Perhaps the most common question I get asked at the cheese shop is, ‘how in the world did you end up selling cheese?!’ It’s a question tinged with a bit of ‘she’s obviously a bit nuts, but we’re going to see exactly how nuts…’ So here I will attempt to provide an abbreviated answer as to how my love affair with cheese began.
Once upon a time…
Ok, seriously now. I always liked cheese. From the time I was a wee Saxelby I liked to make myself American cheese sandwiches on Wonder Bread. (no butter!) I called these delicious creations crumpets. Still not quite sure why, but it seemed perfectly logical at the time. I also remember distinctly enjoying going to the grocery store with my mom and getting white American cheese, which was super fancy, because you had to wait in line at the deli counter while the man sliced it for you right there. And sometimes, to add to the glamour and excitement of it all, he gave you a piece to snack on.
Fast forward a few years, and I moved up the cheese-food chain, but only slightly, to Cheddar, Blue, Mozzarella, and pretty much every other garden variety of supermarket cheese available in the greater Chicagoland area. And while I was game to try pretty much anything, I certainly had no idea what I was missing in the world of tasty and amazing cheese. That is until my sophomore year of college, when I went to visit my friend Kenzie who was studying in Florence.
One week in Italy ruined me for life. In a good way. At the time I was an art student, and while I did enjoy the bamboozling variety of great art in the city, I was truly captivated by Florence’s Central Market. For the duration of the trip, I subsisted solely on good cheese, bread, cured meats, and pasta, with a little bit of fruit and vegetable fodder thrown in for good measure. When I came back to New York, dazed with my first real good food hangover, I immediately set out to find cheeses like the ones I fell in love with (and was beginning to obsess over) in Italy.
Somebody at some point, probably some friend wanting to transfer some of my cheese-fueled energies elsewhere, told me to go to Murray’s and get over it already. I did go to Murray’s, and went back again and again (and again…) until I bugged them enough to consider hiring me. The summer after graduation from college, I devised a scheme to work for the summer at Murray’s, and then arranged an internship at Cato Corner Farm, a small family dairy in Connecticut, for a six month stint as a cheese maker. I mean, I had just graduated, and like any other self-respecting young person had NO idea what the heck I wanted to do with the rest of my life. Dairy farming seemed as viable an option as any!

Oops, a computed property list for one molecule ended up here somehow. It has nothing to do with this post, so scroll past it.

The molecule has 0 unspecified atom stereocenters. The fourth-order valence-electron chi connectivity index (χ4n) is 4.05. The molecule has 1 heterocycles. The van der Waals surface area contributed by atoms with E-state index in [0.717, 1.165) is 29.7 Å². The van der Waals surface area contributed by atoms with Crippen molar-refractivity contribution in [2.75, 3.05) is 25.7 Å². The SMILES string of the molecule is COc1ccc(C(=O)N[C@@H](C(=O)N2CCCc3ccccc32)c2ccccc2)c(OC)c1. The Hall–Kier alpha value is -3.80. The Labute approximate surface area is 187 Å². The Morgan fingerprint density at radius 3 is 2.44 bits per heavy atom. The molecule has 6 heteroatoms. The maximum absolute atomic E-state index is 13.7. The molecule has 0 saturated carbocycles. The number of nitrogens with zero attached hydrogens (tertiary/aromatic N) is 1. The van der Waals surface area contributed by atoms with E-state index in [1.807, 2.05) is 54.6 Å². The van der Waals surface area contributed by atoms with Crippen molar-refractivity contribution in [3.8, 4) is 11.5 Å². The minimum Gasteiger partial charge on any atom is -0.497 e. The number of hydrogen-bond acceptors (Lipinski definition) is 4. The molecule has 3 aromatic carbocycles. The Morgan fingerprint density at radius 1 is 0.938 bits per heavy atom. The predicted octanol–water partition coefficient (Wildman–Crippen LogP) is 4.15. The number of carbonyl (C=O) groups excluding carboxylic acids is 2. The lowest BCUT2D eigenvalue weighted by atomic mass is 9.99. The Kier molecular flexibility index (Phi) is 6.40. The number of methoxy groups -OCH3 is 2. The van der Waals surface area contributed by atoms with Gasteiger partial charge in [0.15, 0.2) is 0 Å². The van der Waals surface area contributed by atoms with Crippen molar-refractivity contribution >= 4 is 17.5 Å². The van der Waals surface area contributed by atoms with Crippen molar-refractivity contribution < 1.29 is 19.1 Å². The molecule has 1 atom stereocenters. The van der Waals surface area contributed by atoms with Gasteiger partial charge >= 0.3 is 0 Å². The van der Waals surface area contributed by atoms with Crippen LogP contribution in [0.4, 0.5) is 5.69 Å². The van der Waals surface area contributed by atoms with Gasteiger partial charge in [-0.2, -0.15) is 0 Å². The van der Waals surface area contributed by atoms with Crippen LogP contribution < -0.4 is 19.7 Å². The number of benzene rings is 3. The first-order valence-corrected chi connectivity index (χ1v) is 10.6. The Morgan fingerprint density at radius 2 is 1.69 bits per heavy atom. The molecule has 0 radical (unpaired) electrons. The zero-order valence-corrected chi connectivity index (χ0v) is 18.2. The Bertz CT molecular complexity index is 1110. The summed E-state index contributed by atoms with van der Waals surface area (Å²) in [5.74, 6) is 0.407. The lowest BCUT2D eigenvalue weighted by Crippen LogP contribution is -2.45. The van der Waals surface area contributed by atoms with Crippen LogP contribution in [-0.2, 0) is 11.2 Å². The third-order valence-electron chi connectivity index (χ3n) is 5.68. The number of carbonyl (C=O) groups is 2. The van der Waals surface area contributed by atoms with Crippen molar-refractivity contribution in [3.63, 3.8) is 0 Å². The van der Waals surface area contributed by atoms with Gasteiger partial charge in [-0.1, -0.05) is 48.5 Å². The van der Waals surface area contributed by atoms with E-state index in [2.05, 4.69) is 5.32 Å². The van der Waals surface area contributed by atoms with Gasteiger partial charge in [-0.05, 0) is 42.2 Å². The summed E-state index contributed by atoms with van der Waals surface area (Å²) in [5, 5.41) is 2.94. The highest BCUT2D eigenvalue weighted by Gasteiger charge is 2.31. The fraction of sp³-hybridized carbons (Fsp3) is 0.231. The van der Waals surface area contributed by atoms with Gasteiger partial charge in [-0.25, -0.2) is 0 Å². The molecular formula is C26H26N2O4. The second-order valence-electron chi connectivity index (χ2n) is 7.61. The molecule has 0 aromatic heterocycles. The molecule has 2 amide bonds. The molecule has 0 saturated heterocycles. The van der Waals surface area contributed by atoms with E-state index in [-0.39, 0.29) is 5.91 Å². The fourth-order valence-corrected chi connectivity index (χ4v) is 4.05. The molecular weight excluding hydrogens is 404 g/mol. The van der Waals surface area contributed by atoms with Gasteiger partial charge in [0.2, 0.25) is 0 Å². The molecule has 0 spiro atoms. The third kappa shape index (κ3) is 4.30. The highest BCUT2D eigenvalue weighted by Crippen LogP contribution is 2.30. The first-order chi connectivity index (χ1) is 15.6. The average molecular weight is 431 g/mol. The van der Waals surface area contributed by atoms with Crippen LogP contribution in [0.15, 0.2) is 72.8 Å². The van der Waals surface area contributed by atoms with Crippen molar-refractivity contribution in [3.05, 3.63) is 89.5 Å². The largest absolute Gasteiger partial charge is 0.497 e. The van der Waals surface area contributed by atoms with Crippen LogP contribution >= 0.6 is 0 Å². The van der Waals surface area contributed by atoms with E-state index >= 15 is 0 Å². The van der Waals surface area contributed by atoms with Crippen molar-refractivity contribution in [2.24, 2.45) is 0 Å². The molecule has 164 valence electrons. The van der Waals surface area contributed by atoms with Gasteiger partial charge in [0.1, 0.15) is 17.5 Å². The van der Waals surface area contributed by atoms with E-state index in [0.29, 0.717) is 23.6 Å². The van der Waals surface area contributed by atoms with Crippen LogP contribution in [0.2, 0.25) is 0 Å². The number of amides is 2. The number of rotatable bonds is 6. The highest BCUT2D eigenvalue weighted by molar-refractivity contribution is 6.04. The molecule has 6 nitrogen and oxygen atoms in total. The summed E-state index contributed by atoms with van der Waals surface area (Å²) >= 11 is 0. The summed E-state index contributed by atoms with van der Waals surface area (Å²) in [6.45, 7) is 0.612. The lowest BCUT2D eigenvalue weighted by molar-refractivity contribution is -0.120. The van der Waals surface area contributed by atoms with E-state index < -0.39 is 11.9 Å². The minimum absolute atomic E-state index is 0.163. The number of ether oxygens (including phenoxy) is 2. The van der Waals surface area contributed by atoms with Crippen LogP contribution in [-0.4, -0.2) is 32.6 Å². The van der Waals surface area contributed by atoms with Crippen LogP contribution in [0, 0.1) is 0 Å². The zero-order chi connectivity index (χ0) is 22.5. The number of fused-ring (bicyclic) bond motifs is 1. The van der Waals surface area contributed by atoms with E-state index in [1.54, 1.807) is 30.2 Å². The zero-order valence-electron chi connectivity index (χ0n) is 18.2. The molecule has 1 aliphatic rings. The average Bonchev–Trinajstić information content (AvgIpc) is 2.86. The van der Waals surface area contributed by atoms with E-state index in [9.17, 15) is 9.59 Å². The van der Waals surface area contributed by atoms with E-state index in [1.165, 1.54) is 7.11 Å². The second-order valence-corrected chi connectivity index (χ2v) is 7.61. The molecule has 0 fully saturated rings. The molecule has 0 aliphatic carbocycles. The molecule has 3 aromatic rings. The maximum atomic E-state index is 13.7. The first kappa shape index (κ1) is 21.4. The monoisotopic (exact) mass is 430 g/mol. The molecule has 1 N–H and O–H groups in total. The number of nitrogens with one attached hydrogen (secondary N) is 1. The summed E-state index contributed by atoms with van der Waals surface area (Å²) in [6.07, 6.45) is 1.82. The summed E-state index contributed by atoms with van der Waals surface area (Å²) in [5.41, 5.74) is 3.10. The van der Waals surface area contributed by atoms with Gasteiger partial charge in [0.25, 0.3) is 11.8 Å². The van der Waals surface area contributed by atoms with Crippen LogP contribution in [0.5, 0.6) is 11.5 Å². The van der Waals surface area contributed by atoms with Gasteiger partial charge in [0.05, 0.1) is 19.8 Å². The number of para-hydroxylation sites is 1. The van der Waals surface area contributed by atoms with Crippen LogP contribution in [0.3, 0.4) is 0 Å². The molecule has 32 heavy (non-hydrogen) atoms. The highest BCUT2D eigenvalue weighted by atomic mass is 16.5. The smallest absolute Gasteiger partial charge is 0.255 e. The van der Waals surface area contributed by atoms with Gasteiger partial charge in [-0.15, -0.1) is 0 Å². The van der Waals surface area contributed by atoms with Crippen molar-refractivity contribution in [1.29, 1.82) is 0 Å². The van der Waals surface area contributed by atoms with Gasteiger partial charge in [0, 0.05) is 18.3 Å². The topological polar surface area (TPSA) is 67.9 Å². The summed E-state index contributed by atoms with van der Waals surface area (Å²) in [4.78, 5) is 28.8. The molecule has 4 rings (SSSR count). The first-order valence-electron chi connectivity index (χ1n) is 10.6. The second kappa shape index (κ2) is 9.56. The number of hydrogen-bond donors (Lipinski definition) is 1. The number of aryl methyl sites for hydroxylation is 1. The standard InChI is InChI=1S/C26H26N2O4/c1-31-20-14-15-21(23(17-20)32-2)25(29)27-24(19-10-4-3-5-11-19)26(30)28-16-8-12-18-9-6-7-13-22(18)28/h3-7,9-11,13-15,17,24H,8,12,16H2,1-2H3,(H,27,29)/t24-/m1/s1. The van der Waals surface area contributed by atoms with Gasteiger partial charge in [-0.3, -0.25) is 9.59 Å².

Well, what started out so innocently quickly became my sole preoccupation in life. I loved selling cheese at Murray’s, and thanks to the generosity and (extreme) patience of Mark Gillman and Liz McAlister at Cato Corner, I learned to love making cheese too! It’s funny but in many ways, I found that making cheese was not so different from making art. If anything, it demands more rigor and of course, cleanliness, but the sensibility is the same. And the bonus with cheese is that the art happens to be edible, something I think we can all appreciate.
After two years at Murray’s, I got bit (hard!) by the bug named travel and set out to explore a bit more about cheese making and farming in general. I set up internships on three different goat dairies in the Loire Valley in France, making AOC Selles sur Cher, St. Maure de Touraine, and Pouligny St. Pierre. Poor families… they thought they were getting some good free labor, and believe me I worked hard, but I think I packed away more fresh goat cheese than even most French people would consider proper in the month and a half I was there.
So, fatter and happier and armed with new goat cheese making knowledge, I moved on to Italy for the Slow Food Cheese extravaganza in Bra. Yes, it’s true. For those of you who are more normal, well-balanced cheese loving folk, and may not be familiar with the cultish world of cheese celebrations, every other year Slow Food hosts a five day International cheese fest/smorgasbord/general dairy bonanza. So it was there I went, and it was there that for nearly a week sampled all different manner of cheeses, from Tibetan Yak Cheese to Norwegian caramelized goat cheese, to innumerable delicious morsels from France, Ireland, Italy, England, Switzerland… you get the idea. Mucho queso.
The week or so after the Slow Food event was maybe the only time in my life I didn’t want cheese. I didn’t want to see it, smell it, or even THINK about it. But that quickly passed, and before I could say boo, I was back in France working as an affineur in Herve Mons’ caves in the Auvergne. It was there that I learned to tend and care for all of the lovely little cheeses that graced the cave shelves, patting down mold and flipping and turning hundreds, sometimes thousands (I’m not exaggerating!) of wheels every day. I also took a brief stint as a cheesemonger in France, something which is no easy task for a Yankee. The moment the cute little grandmas detected my strange American accent, their eyes got all panicky and began to look for the nearest French cheesemonger. For me, that truly was the gauntlet. If you can recommend cheeses and cut a 250 gram piece of butter with a piece of curly wire for a French grandma, you get a some kind of imaginary gold star in the world of cheese accomplishment.
So, after six months of traveling and eating and loving life in general, having visited cheese shops all the while and spying ruthlessly on them, I returned stateside with the intention of opening up my own little cheese shop. Which brings us just about up to speed! And the love just keeps on keeping on…